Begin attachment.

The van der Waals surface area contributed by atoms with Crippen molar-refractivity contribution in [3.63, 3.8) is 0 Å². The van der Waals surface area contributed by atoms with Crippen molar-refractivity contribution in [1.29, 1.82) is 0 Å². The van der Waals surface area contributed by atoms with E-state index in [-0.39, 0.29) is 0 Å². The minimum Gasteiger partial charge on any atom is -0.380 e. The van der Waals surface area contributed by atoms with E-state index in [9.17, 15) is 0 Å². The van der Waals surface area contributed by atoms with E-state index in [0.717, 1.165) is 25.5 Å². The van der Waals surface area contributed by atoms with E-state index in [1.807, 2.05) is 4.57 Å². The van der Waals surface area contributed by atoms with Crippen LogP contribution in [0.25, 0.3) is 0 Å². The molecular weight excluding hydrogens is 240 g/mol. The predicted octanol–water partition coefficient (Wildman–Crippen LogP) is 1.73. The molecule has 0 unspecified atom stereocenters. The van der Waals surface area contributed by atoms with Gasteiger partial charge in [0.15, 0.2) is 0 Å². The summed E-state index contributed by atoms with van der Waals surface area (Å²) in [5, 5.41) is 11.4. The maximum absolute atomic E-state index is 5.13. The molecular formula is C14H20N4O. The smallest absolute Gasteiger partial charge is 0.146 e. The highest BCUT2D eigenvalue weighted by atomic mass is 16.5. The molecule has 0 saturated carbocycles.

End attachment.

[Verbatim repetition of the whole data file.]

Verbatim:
The van der Waals surface area contributed by atoms with Crippen molar-refractivity contribution in [3.63, 3.8) is 0 Å². The van der Waals surface area contributed by atoms with Crippen molar-refractivity contribution in [1.29, 1.82) is 0 Å². The van der Waals surface area contributed by atoms with E-state index in [-0.39, 0.29) is 0 Å². The minimum Gasteiger partial charge on any atom is -0.380 e. The van der Waals surface area contributed by atoms with E-state index in [9.17, 15) is 0 Å². The van der Waals surface area contributed by atoms with E-state index in [0.717, 1.165) is 25.5 Å². The van der Waals surface area contributed by atoms with E-state index in [1.807, 2.05) is 4.57 Å². The van der Waals surface area contributed by atoms with Crippen LogP contribution in [0.25, 0.3) is 0 Å². The molecular weight excluding hydrogens is 240 g/mol. The predicted octanol–water partition coefficient (Wildman–Crippen LogP) is 1.73. The molecule has 0 unspecified atom stereocenters. The van der Waals surface area contributed by atoms with Gasteiger partial charge in [0.15, 0.2) is 0 Å². The summed E-state index contributed by atoms with van der Waals surface area (Å²) in [5, 5.41) is 11.4. The maximum absolute atomic E-state index is 5.13. The molecular formula is C14H20N4O. The smallest absolute Gasteiger partial charge is 0.146 e. The highest BCUT2D eigenvalue weighted by atomic mass is 16.5. The molecule has 0 saturated carbocycles.